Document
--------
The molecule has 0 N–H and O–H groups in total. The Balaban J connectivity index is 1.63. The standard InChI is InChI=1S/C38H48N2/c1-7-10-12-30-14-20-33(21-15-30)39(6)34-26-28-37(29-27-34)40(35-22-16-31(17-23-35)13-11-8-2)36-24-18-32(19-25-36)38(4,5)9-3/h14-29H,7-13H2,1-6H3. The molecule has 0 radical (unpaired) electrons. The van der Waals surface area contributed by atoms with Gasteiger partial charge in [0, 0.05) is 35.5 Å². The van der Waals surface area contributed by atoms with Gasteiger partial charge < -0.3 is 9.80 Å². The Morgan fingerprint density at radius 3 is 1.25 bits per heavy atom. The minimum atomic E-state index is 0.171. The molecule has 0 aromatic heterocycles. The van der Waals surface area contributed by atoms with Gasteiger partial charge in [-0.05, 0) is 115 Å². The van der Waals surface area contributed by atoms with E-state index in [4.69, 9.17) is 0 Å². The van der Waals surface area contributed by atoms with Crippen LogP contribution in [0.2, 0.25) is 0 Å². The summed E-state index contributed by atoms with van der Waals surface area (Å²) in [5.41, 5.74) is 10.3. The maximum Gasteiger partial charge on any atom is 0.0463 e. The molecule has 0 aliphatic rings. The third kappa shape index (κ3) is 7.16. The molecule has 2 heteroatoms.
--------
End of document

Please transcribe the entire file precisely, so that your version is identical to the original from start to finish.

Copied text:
The molecule has 0 N–H and O–H groups in total. The Balaban J connectivity index is 1.63. The standard InChI is InChI=1S/C38H48N2/c1-7-10-12-30-14-20-33(21-15-30)39(6)34-26-28-37(29-27-34)40(35-22-16-31(17-23-35)13-11-8-2)36-24-18-32(19-25-36)38(4,5)9-3/h14-29H,7-13H2,1-6H3. The molecule has 0 radical (unpaired) electrons. The van der Waals surface area contributed by atoms with Gasteiger partial charge in [0, 0.05) is 35.5 Å². The van der Waals surface area contributed by atoms with Gasteiger partial charge < -0.3 is 9.80 Å². The Morgan fingerprint density at radius 3 is 1.25 bits per heavy atom. The minimum atomic E-state index is 0.171. The molecule has 0 aromatic heterocycles. The van der Waals surface area contributed by atoms with Gasteiger partial charge in [-0.05, 0) is 115 Å². The van der Waals surface area contributed by atoms with E-state index in [4.69, 9.17) is 0 Å². The van der Waals surface area contributed by atoms with Crippen LogP contribution in [0.2, 0.25) is 0 Å². The summed E-state index contributed by atoms with van der Waals surface area (Å²) in [5.41, 5.74) is 10.3. The maximum Gasteiger partial charge on any atom is 0.0463 e. The molecule has 0 aliphatic rings. The third kappa shape index (κ3) is 7.16. The molecule has 2 heteroatoms.